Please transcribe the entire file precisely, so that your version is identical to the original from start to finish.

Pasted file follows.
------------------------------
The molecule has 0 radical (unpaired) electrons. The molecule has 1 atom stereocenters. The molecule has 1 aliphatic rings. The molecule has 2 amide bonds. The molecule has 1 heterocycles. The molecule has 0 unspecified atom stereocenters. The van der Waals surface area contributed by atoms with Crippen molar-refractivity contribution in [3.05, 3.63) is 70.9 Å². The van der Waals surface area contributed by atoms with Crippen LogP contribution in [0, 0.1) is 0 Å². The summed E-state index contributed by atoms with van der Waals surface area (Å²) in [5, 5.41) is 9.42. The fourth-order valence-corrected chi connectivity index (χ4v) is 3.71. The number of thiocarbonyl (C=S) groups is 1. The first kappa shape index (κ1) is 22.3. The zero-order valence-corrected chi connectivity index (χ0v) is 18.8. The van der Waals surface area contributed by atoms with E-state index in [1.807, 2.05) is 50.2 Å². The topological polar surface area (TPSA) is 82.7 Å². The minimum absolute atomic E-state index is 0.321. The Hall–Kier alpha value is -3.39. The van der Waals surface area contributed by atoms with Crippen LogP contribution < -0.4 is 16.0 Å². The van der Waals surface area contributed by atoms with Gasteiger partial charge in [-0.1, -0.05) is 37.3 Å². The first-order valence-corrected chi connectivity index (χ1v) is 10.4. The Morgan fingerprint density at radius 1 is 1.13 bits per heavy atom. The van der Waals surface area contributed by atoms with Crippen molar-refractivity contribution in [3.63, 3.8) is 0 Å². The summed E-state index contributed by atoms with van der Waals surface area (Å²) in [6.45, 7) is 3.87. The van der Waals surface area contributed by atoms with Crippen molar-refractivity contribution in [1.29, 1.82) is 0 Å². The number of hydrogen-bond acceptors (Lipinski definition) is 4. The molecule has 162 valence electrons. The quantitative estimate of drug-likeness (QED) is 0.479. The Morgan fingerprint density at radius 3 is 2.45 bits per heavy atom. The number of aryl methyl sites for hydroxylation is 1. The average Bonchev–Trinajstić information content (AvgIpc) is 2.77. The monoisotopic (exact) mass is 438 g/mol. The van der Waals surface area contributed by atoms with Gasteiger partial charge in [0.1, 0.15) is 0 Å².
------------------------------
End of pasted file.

The molecule has 0 radical (unpaired) electrons. The molecule has 1 atom stereocenters. The molecule has 1 aliphatic rings. The molecule has 2 amide bonds. The molecule has 1 heterocycles. The molecule has 0 unspecified atom stereocenters. The van der Waals surface area contributed by atoms with Crippen molar-refractivity contribution in [3.05, 3.63) is 70.9 Å². The van der Waals surface area contributed by atoms with Crippen LogP contribution in [0, 0.1) is 0 Å². The summed E-state index contributed by atoms with van der Waals surface area (Å²) in [5, 5.41) is 9.42. The fourth-order valence-corrected chi connectivity index (χ4v) is 3.71. The number of thiocarbonyl (C=S) groups is 1. The first kappa shape index (κ1) is 22.3. The zero-order valence-corrected chi connectivity index (χ0v) is 18.8. The van der Waals surface area contributed by atoms with E-state index in [1.807, 2.05) is 50.2 Å². The topological polar surface area (TPSA) is 82.7 Å². The minimum absolute atomic E-state index is 0.321. The Hall–Kier alpha value is -3.39. The van der Waals surface area contributed by atoms with Crippen LogP contribution < -0.4 is 16.0 Å². The van der Waals surface area contributed by atoms with Gasteiger partial charge in [-0.1, -0.05) is 37.3 Å². The first-order valence-corrected chi connectivity index (χ1v) is 10.4. The Morgan fingerprint density at radius 1 is 1.13 bits per heavy atom. The van der Waals surface area contributed by atoms with Crippen molar-refractivity contribution in [3.63, 3.8) is 0 Å². The summed E-state index contributed by atoms with van der Waals surface area (Å²) in [6.45, 7) is 3.87. The van der Waals surface area contributed by atoms with Crippen molar-refractivity contribution in [1.29, 1.82) is 0 Å². The number of hydrogen-bond acceptors (Lipinski definition) is 4. The molecule has 162 valence electrons. The quantitative estimate of drug-likeness (QED) is 0.479. The Morgan fingerprint density at radius 3 is 2.45 bits per heavy atom. The number of aryl methyl sites for hydroxylation is 1. The average Bonchev–Trinajstić information content (AvgIpc) is 2.77. The monoisotopic (exact) mass is 438 g/mol. The van der Waals surface area contributed by atoms with Gasteiger partial charge in [0.1, 0.15) is 0 Å².